After the kimchi bug finally flushed its last, I was back on the streets last Friday and heading into Chinatown to Cho Lon post office again for another parcel pick-up. During my last visit this way, the post office staff suggested I hit their local pho joint. This time around I took matters into my own hands at a line of three stalls, huddled next to each other just over the road from the main entrance to the post office. There were three options, all of which I have blogged up before; Banh xeo, Mia da and Banh mi. The Banh mi stall is missing in the shot above as the rains arrived mid-mastication and she was first to jump ship and save her soggy bread.
Actually, I haven’t blogged up this banh mi rendition before. This is Banh mi op la, it’s as simple as it gets. Basically an egg sarnie (or baguette) nothing more, nothing less. It’s solid breakfast grub. The seller, who speaks decent English, will give you the option of one or two fried eggs. I opted for the one egg number as my stomach was already rumbling at the sight of Mrs. Pancake’s Banh xeo a couple of stalls up. Even with the ongoing bird flu paranoia in Vietnam, I find Vietnamese eggs are a mighty tasty feed. A couple of these sarnies could well sort you out at breakfast with little need for any additional tucker. But, one’s enough today, however I’m still peckish and I have a blog to feed. So, moving on…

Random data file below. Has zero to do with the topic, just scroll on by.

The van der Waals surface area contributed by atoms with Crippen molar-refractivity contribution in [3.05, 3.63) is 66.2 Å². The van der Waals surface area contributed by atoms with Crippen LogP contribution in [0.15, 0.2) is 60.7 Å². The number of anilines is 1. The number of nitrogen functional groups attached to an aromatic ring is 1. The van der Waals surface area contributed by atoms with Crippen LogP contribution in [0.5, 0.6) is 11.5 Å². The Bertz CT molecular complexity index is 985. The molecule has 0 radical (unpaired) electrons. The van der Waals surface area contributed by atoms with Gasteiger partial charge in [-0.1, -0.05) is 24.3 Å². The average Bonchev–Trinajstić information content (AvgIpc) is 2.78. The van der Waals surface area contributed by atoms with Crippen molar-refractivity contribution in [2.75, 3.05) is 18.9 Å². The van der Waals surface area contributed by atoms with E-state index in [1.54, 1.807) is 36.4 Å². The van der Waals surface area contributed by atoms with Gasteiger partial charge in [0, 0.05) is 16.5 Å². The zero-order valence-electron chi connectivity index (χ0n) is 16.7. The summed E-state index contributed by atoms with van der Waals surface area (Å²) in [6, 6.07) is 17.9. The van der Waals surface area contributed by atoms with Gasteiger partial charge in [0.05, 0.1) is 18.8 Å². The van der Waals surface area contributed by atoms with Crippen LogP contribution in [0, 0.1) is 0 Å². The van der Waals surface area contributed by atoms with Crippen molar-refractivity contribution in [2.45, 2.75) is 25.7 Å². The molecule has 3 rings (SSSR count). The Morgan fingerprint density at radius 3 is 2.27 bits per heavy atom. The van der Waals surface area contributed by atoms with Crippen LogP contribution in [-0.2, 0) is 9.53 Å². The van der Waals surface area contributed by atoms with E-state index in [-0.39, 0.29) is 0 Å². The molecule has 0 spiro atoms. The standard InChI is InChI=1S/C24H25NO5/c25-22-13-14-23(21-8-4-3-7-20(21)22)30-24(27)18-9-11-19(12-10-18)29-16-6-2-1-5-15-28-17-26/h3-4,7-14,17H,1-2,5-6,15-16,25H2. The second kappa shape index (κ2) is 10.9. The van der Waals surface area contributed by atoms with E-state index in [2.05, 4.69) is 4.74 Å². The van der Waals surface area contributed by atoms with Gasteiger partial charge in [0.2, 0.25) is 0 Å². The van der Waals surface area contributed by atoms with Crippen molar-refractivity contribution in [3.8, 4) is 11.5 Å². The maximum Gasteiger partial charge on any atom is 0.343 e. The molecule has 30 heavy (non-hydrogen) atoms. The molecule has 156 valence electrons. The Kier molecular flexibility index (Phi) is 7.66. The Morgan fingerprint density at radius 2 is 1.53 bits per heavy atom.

I swilled the egg butty down with a cool glass of Mia da. There’s nothing much new to say about this that I haven’t mentioned before – it’s still an excellent sugarcane thirst quencher and I have it at least once a week. With the wind picking up, I was eager to sample the streetside Banh xeo before rain stopped play. It certainly looked like quality street nosh; clean leaves, attractive looking nuoc mam (fish sauce) with thin strips of carrot and chilli and then there’s the large beansprout, pork and prawn filled wafer thin Banh xeo. This is a solid workmanlike rendition, way better than the one I had at Ben Thanh night market, but not up to the standard of Saigon’s premier Banh xeo haunt. The main criticisms being this Chinatown chick chucks too much chili into her nuoc mam and edges her pancake a little too firmly into grease territory for my delicate waistline. That said, I thoroughly enjoyed the Banh xeo banter that ensued at these stalls and I’ll be back.
Despite the rain, this stall holder was doing a stonking takeaway/office delivery trade from her one burner stall. Above you can see a tray set for several diners just waiting on the pancakes to arrive piping fresh from the pavement level pan. She also sells Hu Tieu (Pork noodle soup). As for the bill, hold onto your hats: Banh mi op la – 3,000VD, Mia da – 2,000VD, Banh xeo – 6,000VD. That’s an 11,000VD street stuffing or 70 US cents, 38 British pence or, for readers in Greenland, that’s 4.3 Greenland Krone. Bargainsville Chinatown champs. Yum.